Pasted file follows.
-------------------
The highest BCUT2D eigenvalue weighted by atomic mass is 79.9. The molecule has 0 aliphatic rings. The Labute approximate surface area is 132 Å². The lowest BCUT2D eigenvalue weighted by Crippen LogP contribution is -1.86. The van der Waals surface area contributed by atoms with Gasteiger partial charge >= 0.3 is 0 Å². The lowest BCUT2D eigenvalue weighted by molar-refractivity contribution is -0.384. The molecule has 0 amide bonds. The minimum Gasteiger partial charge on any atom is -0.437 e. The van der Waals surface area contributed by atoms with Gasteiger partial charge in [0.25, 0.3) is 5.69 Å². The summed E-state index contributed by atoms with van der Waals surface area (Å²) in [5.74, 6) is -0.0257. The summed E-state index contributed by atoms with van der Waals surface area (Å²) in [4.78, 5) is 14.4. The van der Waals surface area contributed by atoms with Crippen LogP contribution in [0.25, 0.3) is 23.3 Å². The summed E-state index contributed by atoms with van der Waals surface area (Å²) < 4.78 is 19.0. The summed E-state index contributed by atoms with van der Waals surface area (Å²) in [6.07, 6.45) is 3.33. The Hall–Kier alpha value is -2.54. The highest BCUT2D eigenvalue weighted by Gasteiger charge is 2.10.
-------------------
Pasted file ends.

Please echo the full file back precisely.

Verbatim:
The highest BCUT2D eigenvalue weighted by atomic mass is 79.9. The molecule has 0 aliphatic rings. The Labute approximate surface area is 132 Å². The lowest BCUT2D eigenvalue weighted by Crippen LogP contribution is -1.86. The van der Waals surface area contributed by atoms with Gasteiger partial charge >= 0.3 is 0 Å². The lowest BCUT2D eigenvalue weighted by molar-refractivity contribution is -0.384. The molecule has 0 amide bonds. The minimum Gasteiger partial charge on any atom is -0.437 e. The van der Waals surface area contributed by atoms with Gasteiger partial charge in [0.25, 0.3) is 5.69 Å². The summed E-state index contributed by atoms with van der Waals surface area (Å²) in [5.74, 6) is -0.0257. The summed E-state index contributed by atoms with van der Waals surface area (Å²) in [4.78, 5) is 14.4. The van der Waals surface area contributed by atoms with Crippen LogP contribution in [0.25, 0.3) is 23.3 Å². The summed E-state index contributed by atoms with van der Waals surface area (Å²) < 4.78 is 19.0. The summed E-state index contributed by atoms with van der Waals surface area (Å²) in [6.07, 6.45) is 3.33. The Hall–Kier alpha value is -2.54. The highest BCUT2D eigenvalue weighted by Gasteiger charge is 2.10.